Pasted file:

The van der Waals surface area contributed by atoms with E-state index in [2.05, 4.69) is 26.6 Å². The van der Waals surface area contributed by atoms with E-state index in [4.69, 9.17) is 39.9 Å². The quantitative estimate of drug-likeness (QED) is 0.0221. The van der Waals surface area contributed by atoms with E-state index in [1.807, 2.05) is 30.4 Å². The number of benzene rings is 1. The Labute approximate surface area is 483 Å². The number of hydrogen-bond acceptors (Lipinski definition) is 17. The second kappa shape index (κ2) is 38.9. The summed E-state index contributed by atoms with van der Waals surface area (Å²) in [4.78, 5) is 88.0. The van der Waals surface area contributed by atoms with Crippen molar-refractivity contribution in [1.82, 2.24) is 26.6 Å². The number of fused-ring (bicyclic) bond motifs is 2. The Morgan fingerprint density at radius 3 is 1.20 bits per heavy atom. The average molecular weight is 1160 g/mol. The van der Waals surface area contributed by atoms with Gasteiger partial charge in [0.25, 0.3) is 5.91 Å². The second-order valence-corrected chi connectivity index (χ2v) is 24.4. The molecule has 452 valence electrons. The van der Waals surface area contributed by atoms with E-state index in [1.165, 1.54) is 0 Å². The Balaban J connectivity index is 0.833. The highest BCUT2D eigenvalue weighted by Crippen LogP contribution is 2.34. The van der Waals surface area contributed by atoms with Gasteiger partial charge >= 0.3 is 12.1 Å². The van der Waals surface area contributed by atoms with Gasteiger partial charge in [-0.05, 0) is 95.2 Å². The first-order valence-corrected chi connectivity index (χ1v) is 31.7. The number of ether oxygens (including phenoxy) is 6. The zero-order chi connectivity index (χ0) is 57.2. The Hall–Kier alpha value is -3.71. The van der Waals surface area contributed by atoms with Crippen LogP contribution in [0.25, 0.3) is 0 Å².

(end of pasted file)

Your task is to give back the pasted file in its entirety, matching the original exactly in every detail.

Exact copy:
The van der Waals surface area contributed by atoms with E-state index in [2.05, 4.69) is 26.6 Å². The van der Waals surface area contributed by atoms with E-state index in [4.69, 9.17) is 39.9 Å². The quantitative estimate of drug-likeness (QED) is 0.0221. The van der Waals surface area contributed by atoms with E-state index in [1.807, 2.05) is 30.4 Å². The number of benzene rings is 1. The Labute approximate surface area is 483 Å². The number of hydrogen-bond acceptors (Lipinski definition) is 17. The second kappa shape index (κ2) is 38.9. The summed E-state index contributed by atoms with van der Waals surface area (Å²) in [4.78, 5) is 88.0. The van der Waals surface area contributed by atoms with Crippen molar-refractivity contribution in [1.82, 2.24) is 26.6 Å². The number of fused-ring (bicyclic) bond motifs is 2. The Morgan fingerprint density at radius 3 is 1.20 bits per heavy atom. The average molecular weight is 1160 g/mol. The van der Waals surface area contributed by atoms with Gasteiger partial charge in [0.25, 0.3) is 5.91 Å². The second-order valence-corrected chi connectivity index (χ2v) is 24.4. The molecule has 452 valence electrons. The van der Waals surface area contributed by atoms with E-state index in [1.165, 1.54) is 0 Å². The Balaban J connectivity index is 0.833. The highest BCUT2D eigenvalue weighted by Crippen LogP contribution is 2.34. The van der Waals surface area contributed by atoms with Gasteiger partial charge >= 0.3 is 12.1 Å². The van der Waals surface area contributed by atoms with Gasteiger partial charge in [-0.05, 0) is 95.2 Å². The first-order valence-corrected chi connectivity index (χ1v) is 31.7. The number of ether oxygens (including phenoxy) is 6. The zero-order chi connectivity index (χ0) is 57.2. The Hall–Kier alpha value is -3.71. The van der Waals surface area contributed by atoms with Crippen LogP contribution in [0.25, 0.3) is 0 Å².